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Authors's response: Pleural mesothelioma and occupational and non-occupational asbestos exposure: a case–control study with quantitative risk assessment.
  1. Daniela Ferrante1,
  2. Dario Mirabelli2,3,
  3. Sara Tunesi1,
  4. Benedetto Terracini2,3,
  5. Corrado Magnani1,3
  1. 1Department of Translational Medicine, Unit of Medical Statistics and Cancer Epidemiology, CPO Piemonte and University of Piemonte Orientale, Novara, Italy
  2. 2Unit of Cancer Epidemiology, CPO Piemonte and University of Turin, Turin, Italy
  3. 3Interdepartmental Centre G Scansetti for Studies on Asbestos and other Toxic Particulates, University of Turin, Turin, Italy
  1. Correspondence to Daniela Ferrante, Department of Translational Medicine, Unit of Medical Statistics and Cancer Epidemiology, CPO Piemonte and University “Amedeo Avogadro” of Piemonte Orientale, V Solaroli 17, Novara 28100, Italy; daniela.ferrante{at}med.uniupo.it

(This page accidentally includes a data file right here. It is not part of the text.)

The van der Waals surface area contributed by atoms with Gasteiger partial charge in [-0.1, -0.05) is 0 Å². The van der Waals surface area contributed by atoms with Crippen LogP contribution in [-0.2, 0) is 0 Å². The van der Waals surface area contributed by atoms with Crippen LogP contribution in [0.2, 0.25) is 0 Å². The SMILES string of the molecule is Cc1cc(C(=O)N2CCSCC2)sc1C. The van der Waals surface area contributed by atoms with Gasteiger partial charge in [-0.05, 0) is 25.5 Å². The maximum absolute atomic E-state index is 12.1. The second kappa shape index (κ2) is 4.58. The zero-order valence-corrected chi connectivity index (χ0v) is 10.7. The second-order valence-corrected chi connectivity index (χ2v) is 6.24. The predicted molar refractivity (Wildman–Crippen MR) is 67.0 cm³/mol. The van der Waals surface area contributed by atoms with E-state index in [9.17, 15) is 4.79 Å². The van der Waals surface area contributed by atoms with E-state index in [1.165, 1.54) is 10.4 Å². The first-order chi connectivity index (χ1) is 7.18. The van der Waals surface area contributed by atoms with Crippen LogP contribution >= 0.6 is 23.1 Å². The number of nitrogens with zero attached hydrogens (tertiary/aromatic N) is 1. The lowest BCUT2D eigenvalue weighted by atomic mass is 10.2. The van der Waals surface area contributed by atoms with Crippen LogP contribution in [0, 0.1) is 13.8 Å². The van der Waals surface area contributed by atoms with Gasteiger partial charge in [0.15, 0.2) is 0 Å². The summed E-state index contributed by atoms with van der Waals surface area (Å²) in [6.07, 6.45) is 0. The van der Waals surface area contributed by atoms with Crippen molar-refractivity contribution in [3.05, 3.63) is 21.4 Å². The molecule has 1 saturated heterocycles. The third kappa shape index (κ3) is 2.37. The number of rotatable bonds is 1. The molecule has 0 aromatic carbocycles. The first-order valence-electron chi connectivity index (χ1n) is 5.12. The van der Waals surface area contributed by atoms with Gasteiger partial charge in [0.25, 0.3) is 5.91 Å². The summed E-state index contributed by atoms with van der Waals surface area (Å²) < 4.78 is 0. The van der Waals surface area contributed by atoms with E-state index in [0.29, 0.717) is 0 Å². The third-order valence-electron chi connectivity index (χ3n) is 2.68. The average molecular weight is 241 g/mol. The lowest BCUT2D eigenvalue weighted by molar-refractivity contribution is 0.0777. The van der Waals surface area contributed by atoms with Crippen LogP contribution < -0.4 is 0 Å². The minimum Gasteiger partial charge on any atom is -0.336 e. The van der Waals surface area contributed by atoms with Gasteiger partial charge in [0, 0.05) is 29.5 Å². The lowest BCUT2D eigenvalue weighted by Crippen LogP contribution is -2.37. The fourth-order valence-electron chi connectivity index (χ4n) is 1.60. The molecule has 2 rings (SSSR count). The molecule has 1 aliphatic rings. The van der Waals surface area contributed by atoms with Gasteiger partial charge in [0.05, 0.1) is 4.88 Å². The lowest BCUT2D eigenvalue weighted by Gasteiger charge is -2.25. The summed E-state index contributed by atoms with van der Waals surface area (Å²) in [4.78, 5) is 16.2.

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Sir,

The criticisms by Boffetta1 give us the opportunity to provide more details on the methods and results of our study.2

First, the proportion of proxy respondents among controls was 7.2% (table 1) and not 93% as erroneously indicated by Boffetta. As expected, the exposure–response trend was steeper for direct interviews that provided more detailed information (see online supplementary table S3).

Casale Monferrato inhabitants are aware of asbestos-related cancer risks. However, this applies to the entire community, not only to cases, therefore it is an unproven assumption that local awareness explains our study results because of participation and recall biases. On the contrary, if exposed controls selectively entered the study because of their motivation, our findings would be biased towards the null. After study publication, we investigated demographic and social characteristics of respondents and non-respondents, observing no differences (paper in preparation). Our findings are neither isolated nor unexpected, but consistent with our previous studies on mesothelioma risk in the area, making biases an even less likely explanation.3 ,4

Exposure assessment methods were described in detail2 and were a development of largely used methods.5–7 Cornerstones were the detailed reconstruction of occupational, residential and familial life, and the blind …

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